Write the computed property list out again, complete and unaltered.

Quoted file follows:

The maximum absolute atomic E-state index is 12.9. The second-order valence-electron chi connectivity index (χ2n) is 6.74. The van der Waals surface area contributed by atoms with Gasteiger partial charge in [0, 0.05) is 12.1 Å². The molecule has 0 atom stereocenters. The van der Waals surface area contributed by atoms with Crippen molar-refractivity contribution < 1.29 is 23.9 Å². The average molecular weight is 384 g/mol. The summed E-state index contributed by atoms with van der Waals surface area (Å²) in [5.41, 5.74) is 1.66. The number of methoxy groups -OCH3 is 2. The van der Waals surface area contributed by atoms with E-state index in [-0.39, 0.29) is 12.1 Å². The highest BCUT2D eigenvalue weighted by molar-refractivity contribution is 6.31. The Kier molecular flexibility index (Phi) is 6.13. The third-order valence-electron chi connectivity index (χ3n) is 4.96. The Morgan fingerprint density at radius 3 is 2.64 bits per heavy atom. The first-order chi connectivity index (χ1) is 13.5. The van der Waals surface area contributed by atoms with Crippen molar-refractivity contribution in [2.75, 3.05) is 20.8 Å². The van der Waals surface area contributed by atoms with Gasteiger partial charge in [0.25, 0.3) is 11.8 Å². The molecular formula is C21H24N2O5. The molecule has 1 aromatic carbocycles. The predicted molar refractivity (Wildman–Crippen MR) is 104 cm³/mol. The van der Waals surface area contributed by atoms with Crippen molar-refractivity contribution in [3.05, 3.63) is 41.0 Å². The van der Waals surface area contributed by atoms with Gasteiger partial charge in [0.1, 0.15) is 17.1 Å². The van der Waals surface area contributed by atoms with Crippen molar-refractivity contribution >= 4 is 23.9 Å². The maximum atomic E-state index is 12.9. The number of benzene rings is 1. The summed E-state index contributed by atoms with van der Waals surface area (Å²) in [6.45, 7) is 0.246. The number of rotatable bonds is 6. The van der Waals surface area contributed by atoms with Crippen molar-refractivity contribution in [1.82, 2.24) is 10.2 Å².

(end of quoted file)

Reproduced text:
The maximum absolute atomic E-state index is 12.9. The second-order valence-electron chi connectivity index (χ2n) is 6.74. The van der Waals surface area contributed by atoms with Gasteiger partial charge in [0, 0.05) is 12.1 Å². The molecule has 0 atom stereocenters. The van der Waals surface area contributed by atoms with Crippen molar-refractivity contribution < 1.29 is 23.9 Å². The average molecular weight is 384 g/mol. The summed E-state index contributed by atoms with van der Waals surface area (Å²) in [5.41, 5.74) is 1.66. The number of methoxy groups -OCH3 is 2. The van der Waals surface area contributed by atoms with E-state index in [-0.39, 0.29) is 12.1 Å². The highest BCUT2D eigenvalue weighted by molar-refractivity contribution is 6.31. The Kier molecular flexibility index (Phi) is 6.13. The third-order valence-electron chi connectivity index (χ3n) is 4.96. The Morgan fingerprint density at radius 3 is 2.64 bits per heavy atom. The first-order chi connectivity index (χ1) is 13.5. The van der Waals surface area contributed by atoms with Crippen molar-refractivity contribution in [2.75, 3.05) is 20.8 Å². The van der Waals surface area contributed by atoms with Gasteiger partial charge in [0.25, 0.3) is 11.8 Å². The molecular formula is C21H24N2O5. The molecule has 1 aromatic carbocycles. The predicted molar refractivity (Wildman–Crippen MR) is 104 cm³/mol. The van der Waals surface area contributed by atoms with Crippen molar-refractivity contribution in [3.05, 3.63) is 41.0 Å². The van der Waals surface area contributed by atoms with Gasteiger partial charge in [0.1, 0.15) is 17.1 Å². The van der Waals surface area contributed by atoms with Crippen molar-refractivity contribution >= 4 is 23.9 Å². The maximum atomic E-state index is 12.9. The number of benzene rings is 1. The summed E-state index contributed by atoms with van der Waals surface area (Å²) in [6.45, 7) is 0.246. The number of rotatable bonds is 6. The van der Waals surface area contributed by atoms with Crippen molar-refractivity contribution in [1.82, 2.24) is 10.2 Å².